New 2015 ODP Regulations - Why It May Be Time to Go TEFC
Generally speaking, ODP motors have traditionally cost less than their TEFC counterparts, which is one of the main reasons why motor users and machine builders have selected ODP motors over TEFC in the past. Size of the motor can also play a factor in deciding between ODP and TEFC motors, since TEFC motors may have been longer and wider than their ODP versions.
New 2015 efficiency regulations commonly referred to as the “Small Motors Rule,” however, may negate the size and cost advantage of using ODP in lieu of TEFC after the measure takes effect. Now may be a good time for distributors, OEMs and motor users to analyze existing applications that currently rely on small ODP motors, and evaluate the disadvantages of using ODP instead of TEFC.
What are the new ODP Efficiency Regulations?
Effective March 9, 2015, electric motor suppliers will be required to comply with the Department of Energy’s (DOE) energy conservation standard for small ODP electric motors, and will not be allowed to manufacture non-conforming motors for import into the United States. This also includes manufacturers importing machinery that utilize small motors as a component of another piece of non-covered equipment. Motors covered under these expanded efficiency regulations are defined as:
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Posted on: September 18, 2014
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Open Drip Proof (ODP) Enclosures
General Purpose 2-Digit Frame Motors including 42, 48 and 56 Fame Motors (and their IEC equivalents)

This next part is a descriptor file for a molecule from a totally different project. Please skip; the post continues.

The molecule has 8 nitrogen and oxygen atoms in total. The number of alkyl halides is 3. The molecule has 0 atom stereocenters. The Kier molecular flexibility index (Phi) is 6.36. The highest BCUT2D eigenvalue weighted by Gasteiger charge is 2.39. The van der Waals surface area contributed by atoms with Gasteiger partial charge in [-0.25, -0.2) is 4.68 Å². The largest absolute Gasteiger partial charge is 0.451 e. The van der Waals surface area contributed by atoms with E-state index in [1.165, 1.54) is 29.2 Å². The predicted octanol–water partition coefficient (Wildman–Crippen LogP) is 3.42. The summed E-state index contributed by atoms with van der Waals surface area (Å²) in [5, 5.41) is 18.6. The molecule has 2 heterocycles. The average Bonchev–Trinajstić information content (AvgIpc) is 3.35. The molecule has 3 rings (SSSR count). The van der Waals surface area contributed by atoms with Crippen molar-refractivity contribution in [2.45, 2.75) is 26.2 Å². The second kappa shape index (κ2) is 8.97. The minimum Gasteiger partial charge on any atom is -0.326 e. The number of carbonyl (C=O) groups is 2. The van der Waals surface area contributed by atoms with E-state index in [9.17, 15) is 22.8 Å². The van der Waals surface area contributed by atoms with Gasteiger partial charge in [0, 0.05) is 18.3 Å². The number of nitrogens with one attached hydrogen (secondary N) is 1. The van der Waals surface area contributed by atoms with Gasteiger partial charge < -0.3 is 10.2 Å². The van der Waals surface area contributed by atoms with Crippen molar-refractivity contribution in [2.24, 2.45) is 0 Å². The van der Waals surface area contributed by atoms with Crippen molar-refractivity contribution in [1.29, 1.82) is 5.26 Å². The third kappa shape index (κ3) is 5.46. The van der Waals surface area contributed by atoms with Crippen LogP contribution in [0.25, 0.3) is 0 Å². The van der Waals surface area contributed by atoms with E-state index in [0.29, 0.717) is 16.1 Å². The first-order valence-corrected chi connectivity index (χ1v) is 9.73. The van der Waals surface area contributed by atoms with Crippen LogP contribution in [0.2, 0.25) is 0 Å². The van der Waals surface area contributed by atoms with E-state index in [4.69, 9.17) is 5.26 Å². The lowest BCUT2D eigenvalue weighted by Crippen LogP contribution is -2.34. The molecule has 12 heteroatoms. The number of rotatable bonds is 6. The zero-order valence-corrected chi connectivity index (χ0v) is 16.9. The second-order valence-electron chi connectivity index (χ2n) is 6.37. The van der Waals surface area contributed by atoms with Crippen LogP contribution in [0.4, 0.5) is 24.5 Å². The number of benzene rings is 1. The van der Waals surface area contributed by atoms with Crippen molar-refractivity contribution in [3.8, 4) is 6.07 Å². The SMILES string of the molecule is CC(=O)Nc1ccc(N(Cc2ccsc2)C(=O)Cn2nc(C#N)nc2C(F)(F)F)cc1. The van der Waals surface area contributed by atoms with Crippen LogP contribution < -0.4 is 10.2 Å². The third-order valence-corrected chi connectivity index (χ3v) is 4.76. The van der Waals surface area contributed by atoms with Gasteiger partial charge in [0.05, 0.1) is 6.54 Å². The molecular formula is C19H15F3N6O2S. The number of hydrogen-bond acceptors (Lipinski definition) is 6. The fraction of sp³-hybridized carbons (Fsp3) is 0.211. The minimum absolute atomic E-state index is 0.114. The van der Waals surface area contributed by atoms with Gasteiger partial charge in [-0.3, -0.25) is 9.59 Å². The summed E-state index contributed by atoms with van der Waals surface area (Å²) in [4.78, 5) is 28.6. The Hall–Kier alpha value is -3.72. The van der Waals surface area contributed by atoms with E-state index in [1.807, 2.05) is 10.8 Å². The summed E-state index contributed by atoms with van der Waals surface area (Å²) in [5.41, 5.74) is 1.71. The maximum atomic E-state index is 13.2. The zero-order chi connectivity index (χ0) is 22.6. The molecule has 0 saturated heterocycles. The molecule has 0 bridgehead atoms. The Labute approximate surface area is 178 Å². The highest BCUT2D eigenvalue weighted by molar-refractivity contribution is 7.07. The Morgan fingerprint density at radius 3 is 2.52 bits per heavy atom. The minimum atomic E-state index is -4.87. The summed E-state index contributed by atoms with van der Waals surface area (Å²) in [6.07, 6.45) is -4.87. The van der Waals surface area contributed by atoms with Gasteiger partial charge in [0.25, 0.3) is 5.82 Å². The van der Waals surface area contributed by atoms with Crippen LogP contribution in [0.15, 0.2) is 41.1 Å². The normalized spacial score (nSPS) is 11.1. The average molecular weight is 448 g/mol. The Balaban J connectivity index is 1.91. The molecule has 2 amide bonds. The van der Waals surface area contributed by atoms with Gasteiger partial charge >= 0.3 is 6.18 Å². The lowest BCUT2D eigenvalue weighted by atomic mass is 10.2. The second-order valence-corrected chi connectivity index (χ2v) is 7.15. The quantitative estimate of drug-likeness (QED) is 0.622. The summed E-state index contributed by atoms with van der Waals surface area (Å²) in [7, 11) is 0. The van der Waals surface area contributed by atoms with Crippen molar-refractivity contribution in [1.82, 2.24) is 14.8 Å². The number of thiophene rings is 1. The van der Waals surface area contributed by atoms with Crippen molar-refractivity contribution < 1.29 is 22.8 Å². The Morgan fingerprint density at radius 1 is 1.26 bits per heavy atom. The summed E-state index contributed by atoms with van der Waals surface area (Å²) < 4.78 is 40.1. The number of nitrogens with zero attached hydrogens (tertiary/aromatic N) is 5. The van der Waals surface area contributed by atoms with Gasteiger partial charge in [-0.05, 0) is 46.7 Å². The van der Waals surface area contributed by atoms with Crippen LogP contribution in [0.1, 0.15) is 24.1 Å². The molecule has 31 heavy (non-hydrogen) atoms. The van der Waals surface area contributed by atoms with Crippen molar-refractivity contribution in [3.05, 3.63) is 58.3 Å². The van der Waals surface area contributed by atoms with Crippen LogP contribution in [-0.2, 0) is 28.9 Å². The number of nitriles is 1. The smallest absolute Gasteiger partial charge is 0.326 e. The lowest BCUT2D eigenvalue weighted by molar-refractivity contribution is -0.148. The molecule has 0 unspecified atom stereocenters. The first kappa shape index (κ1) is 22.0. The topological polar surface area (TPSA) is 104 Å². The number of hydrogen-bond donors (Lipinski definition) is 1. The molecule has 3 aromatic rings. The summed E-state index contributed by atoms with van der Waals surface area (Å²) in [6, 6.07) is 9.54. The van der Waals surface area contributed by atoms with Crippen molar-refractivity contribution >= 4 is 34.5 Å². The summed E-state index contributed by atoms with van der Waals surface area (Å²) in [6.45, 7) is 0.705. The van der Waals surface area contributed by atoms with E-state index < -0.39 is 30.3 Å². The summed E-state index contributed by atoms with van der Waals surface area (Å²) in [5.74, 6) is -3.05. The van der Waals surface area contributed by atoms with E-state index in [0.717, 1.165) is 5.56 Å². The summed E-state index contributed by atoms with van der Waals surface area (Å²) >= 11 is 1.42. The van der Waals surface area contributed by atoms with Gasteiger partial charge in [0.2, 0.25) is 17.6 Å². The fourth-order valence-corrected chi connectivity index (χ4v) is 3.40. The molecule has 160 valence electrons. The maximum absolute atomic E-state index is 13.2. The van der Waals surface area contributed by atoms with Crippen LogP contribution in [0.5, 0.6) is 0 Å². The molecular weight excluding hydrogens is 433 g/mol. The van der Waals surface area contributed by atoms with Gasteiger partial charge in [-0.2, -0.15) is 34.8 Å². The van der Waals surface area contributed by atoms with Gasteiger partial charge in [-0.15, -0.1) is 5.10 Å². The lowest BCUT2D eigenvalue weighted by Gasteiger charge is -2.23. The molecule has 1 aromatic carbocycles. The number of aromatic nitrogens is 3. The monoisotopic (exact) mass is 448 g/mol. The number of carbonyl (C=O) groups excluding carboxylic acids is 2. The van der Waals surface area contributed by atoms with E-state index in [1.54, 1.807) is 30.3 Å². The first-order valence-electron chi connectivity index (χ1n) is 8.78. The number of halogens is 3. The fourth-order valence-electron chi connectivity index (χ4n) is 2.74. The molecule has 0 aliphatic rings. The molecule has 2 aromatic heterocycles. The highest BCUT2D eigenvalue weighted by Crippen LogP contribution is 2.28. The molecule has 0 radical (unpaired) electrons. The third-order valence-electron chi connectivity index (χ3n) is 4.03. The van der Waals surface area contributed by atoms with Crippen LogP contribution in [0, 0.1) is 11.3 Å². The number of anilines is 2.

Single (1PH) and Three (3PH) Phase Motors
1/4 - 3 HP
3600 - 1800 - 1200 RPM (i.e. 2-5-6 Pole) Motors
ODP motors rely on vents which are used to prevent falling rain from entering the motor enclosure. However, uneven installation or blowing/slanted rain in outdoor and other damp conditions can cause water to enter the motor. While TEFC motor windings are not considered completely sealed against moisture (unless so rated) or submersible, they are substantially more protected against rain, spray and splashes than ODP motors.
While users can mitigate rain contamination by utilizing ODP motors in dry settings, no place in the world is 100% dust-free. Airborne contaminants can leave deposits on ODP motor windings as air is moved directly through the windings via the internally mounted fan and open intake vents on the motor’s end. This can be especially detrimental for single phase motors that have a switch mechanism operating start capacitors located next to the windings, which is easily affected by contaminants – one of the most common causes for failure in outdoor applications. On the other hand, TEFC motors are much more adept at keeping windings dry and dirt-free since these motors do not rely on air drawn in for cooling.
Pests such as mice and insects can wreak havoc in ODP motors which are easily infiltrated. Since TEFC motors are totally enclosed, pests cannot enter the motor and chew through or soil windings.
Whether you choose an ODP or TEFC motor, it is important that the solution fit the application and that the lifetime costs to operate and potential for problems are carefully evaluated. In the end, a slight difference in cost may not be worth the hassle and potential downtime.
Totally Enclosed Fan Cooled (TEFC) motors are not included in this regulation.
How does this effect OEMs using ODP motors covered under this new energy conservation standard?
To put it simply, the new regulation can create motors with much larger footprints, particularly on single phase designs where capacitor-start / induction-run motors may be discontinued in the ODP version. In some cases, a TEFC motor will ultimately be a more cost effective solution and be smaller than the new conforming ODP motor. This may mean that some OEM manufacturers and users may need to make the switch from ODP to TEFC in order to stay in the same motor frame, and forgo the costly application change process.
Without the cost and size advantage of ODP motors, OEMs and motor users may need to consider the disadvantages of using an ODP motor versus the advantages of a TEFC motor: